Nagaru Tanigawa / Natsumi Kohane – Seven Seas Entertainment – 2011 – 2+ volumes
I wasn’t sure what to think of this volume. I was creeped out and intrigued in turns, and ultimately, I wanted hooked enough to wish for the second volume and some answers for the mystery. I gotta say, I liked it a whole lot more than I thought I would within the first couple pages.
Granted, the book starts with a murder. A kid gets pushed in front of an oncoming train. There are few hooks better than that in the first few pages. Then, the action switches over to Souji, a rather stoic and soulless boy, and his homecoming. He’s greeted by three very enthusiastic sisters, and as the volume goes on, we learn that these sisters are not only overbearing, but creepy as well, and several make passes at Souji that he simply ignores. He has agreed to come back to his family’s home for personal reasons, though officially he is taking his place as heir after the unexplained absence of his older brother.
The other side of the story is a murder investigation going on at Souji’s new school. Three unrelated students have died, and Souji is drafted to help find out who the killer is by an outgoing girl named Yukako. This part of the story reminds me a lot of Spiral, a series I’m quite fond of. The whole book did, to some extent, with the murder investigations that the main character helps out with due to his intelligence and connections, the messed-up family situation, and the male main character and spunky female character tied into intelligence activity.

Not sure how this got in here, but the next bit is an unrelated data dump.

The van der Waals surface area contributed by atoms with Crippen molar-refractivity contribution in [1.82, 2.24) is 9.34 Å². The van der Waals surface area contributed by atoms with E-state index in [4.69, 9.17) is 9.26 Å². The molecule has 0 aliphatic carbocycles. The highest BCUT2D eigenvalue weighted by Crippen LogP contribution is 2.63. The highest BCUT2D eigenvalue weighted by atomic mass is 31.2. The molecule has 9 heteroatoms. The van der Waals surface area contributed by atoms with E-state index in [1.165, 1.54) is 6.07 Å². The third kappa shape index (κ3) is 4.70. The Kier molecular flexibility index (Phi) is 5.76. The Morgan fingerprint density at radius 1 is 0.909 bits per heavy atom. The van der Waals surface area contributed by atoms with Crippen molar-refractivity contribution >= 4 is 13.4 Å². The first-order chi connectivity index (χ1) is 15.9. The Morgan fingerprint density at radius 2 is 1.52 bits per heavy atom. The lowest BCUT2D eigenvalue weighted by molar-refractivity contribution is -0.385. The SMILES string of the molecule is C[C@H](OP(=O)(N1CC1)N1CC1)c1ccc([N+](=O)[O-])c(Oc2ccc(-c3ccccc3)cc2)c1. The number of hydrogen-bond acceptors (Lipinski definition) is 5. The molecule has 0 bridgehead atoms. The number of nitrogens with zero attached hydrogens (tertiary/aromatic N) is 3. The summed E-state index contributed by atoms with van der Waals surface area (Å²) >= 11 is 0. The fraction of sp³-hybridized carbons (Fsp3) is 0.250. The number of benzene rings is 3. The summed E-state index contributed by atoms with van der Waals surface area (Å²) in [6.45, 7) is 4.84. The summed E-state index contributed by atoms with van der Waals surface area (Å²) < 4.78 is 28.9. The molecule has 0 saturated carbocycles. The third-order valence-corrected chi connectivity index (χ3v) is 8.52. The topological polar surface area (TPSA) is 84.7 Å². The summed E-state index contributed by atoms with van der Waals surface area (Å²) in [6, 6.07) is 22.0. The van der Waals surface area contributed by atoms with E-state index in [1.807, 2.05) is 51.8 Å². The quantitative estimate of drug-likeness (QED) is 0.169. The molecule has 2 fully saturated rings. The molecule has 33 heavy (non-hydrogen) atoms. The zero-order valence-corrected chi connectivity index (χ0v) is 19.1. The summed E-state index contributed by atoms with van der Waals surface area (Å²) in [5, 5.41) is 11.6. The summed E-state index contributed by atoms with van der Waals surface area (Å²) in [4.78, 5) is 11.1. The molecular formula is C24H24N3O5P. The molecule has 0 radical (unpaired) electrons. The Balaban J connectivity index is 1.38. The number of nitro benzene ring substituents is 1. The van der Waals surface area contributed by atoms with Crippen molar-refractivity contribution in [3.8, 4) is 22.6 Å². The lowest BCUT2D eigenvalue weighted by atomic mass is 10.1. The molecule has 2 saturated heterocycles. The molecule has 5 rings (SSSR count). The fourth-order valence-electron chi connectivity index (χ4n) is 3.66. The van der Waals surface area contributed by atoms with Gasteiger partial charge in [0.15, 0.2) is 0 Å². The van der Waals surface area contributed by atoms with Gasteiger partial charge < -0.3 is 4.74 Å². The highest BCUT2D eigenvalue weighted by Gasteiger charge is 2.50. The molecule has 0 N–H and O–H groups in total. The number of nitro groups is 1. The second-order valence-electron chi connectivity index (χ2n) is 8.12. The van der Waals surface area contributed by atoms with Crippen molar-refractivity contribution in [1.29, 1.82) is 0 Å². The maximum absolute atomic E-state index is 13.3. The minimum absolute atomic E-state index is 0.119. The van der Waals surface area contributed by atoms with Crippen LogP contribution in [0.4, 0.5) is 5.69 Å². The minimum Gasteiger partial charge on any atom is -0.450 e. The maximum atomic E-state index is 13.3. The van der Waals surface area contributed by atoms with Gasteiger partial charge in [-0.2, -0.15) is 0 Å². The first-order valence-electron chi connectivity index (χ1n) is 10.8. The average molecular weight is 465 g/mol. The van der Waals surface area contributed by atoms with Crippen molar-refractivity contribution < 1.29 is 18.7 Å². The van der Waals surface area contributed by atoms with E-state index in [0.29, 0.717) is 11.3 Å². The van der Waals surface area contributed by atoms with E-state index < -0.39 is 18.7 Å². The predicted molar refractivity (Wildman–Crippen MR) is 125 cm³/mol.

Throughout the course of the volume, we are shown the increasingly more sordid family life Souji leads, information and background of all the murder victims at his school, and a relationship that seems to be forming between Souji and Yukako. The elements of the story are a little chaotic and don’t seem to have much to do with each other, but by the end of the volume, the reader is given just enough information to be hungry for more. We don’t know anything about the killer or the root of the complicated and messed-up situation at Souji’s house, and it seems confusing throughout, but a few revelations by the end of the volume means that enough makes sense that… well, we need an explanation.
I like the hints of the supernatural we get at the end of the volume. The entire story was rooted firmly in reality and most of the problems seemed psychological in nature, but the last few pages imply that some of the problems might be supernatural in nature. Maybe not, but I’m curious either way.
The series shares a writer in common with the Haruhi Suzumiya novels, and while I’m 50/50 on him at this point, I do like the way his stories come together in the end. I’m not sure if Amnesia Labyrinth is more than two volumes, but if it is, I’ll be very curious how he puts everything together next time. The parts with Souji’s sisters really put me off due to their implied (sometimes very heavily implied) sexual undertones, but the overarching mystery is interesting enough that I was willing to overlook those parts. It also helps that later, the story reveals that one or more of the sisters might not be related, despite the titles he uses for them throughout.
This was a review copy provided by Seven Seas Entertainment.